New owner: Powderhorn will be open this season

Andy Daly of Vail raises his bid board during the auction of Powderhorn Ski Resort on Thursday. Daly bought the ski area and 700 acres of development land below the ski area for a total of $1,402,500

The new owner of Powderhorn Ski Resort said Thursday he plans to open the resort this ski season.

Former Vail Resorts Inc. President Andy Daly, who currently serves on the Vail Town Council, purchased the resort and its assets for $577,500 at an auction Thursday afternoon in the resort’s Day Lodge. Daly also paid $825,000 for 700 acres of undeveloped land below the resort.

Daly has operated ski resorts, including Copper Mountain and Beaver Creek, but this is the first resort he will own. Daly said he became interested in purchasing Powderhorn after talking to friends in the Grand Valley.

“It’s a diamond in the rough,” he said.

Daly said he and his partners plan to invest in upgrades to the resort, including improvements to the resort’s chairlifts and snow-making system.

Steve Bailey owned Powderhorn for 13 years with Dean Skalla and said he is pleased with the outcome of the auction. The auction yielded $2.08 million in separate bids for the resort, the neighboring Inn at Wildewood, a condominium development site, and a handful of development sites and single-family lots in the Powderhorn area.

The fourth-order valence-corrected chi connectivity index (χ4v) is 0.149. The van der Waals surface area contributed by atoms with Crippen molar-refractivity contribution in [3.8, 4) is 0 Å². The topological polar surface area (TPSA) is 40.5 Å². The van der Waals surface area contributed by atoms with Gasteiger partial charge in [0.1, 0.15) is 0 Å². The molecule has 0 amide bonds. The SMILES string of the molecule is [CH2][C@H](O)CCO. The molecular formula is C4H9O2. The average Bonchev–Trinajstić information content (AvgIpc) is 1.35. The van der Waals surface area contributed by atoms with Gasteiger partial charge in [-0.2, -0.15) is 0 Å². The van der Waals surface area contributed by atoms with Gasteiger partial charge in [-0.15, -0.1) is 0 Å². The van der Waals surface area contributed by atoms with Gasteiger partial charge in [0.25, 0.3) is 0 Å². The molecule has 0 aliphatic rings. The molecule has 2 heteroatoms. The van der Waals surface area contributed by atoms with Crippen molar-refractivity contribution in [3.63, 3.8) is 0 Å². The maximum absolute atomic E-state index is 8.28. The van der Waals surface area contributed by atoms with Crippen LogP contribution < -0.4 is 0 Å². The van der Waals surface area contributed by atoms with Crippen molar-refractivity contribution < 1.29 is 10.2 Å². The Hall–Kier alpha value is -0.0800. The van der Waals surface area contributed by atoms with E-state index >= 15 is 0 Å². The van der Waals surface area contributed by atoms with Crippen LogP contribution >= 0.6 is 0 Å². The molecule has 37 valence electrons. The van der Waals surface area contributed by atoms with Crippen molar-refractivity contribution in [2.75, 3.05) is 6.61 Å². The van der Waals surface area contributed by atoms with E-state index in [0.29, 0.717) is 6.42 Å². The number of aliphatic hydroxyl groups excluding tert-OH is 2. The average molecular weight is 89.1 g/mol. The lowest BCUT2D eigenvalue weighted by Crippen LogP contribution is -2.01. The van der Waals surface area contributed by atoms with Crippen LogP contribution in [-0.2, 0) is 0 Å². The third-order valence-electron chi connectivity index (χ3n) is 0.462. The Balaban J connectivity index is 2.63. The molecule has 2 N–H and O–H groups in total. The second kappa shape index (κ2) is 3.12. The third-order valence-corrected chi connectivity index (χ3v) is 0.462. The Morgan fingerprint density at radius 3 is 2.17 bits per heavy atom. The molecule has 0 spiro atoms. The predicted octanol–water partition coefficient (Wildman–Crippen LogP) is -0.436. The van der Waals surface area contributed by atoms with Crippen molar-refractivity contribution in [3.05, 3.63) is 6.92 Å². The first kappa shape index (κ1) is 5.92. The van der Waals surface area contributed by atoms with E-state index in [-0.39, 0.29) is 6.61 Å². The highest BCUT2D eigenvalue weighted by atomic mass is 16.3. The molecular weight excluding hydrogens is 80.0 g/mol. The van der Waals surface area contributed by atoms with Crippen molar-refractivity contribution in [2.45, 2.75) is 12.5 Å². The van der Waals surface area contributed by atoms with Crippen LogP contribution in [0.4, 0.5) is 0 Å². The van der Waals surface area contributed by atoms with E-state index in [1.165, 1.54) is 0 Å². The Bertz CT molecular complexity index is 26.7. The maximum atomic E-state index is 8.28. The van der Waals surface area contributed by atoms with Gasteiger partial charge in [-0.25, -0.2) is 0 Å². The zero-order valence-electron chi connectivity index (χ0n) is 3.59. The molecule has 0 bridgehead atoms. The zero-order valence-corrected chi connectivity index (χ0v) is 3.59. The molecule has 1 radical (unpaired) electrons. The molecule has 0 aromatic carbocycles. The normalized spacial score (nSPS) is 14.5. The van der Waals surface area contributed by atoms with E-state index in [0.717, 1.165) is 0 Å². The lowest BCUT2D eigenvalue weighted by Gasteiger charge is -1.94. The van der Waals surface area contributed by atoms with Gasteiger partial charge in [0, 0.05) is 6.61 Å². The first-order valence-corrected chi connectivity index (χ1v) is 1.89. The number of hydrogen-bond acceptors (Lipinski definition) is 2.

Bailey said he isn’t exactly sure how much he and his partner paid for Powderhorn when they bought it from Telluride developer Ted Martin in 1998 because it was “a convoluted situation” that involved taking on bankruptcy debt and “never had a number assigned to it.” But he estimated he earned more in the auction than he paid for the resort and its holdings.

According to the Mesa County Assessor’s Office, Powderhorn sold for $1.025 million and $2.021 million in two separate purchases made in the 1990s.

Two dozen people registered to participate in Thursday’s auction, hosted by Alabama-based auction firm J.P. King, and about 200 people packed the lodge to witness the auction.

Steve Hunt, owner of Steve Hunt Auction Services in Grand Junction, said he attended the event to support fellow auctioneers. But when he saw some of the bidding prices, which went as low as $5,500 for a subdivision lot, he decided to team up with his father and a few friends to purchase the Inn at Wildewood for $247,500.

“This is a great buy. I just sold a condo at auction for more than this,” Hunt said. “For cash buyers today, this is market value.”

Buying spur of the moment “is the best way to buy,” he added.

While Hunt’s plans for the inn remain to be determined, he said he bought it so it could stay locally owned. In the short term, he plans to keep the building and let it “pay its way.”

As for Bailey, he said he plans to retire now that the resort is off his hands. Retirement is what inspired Bailey and Skalla to sell the resort at auction.

A seasoned pilot, Bailey said he plans to keep a home in Ridgway while traveling the country in a motorhome.

“I’ve seen America from above. Now I’m going to see it at eye level,” he said.


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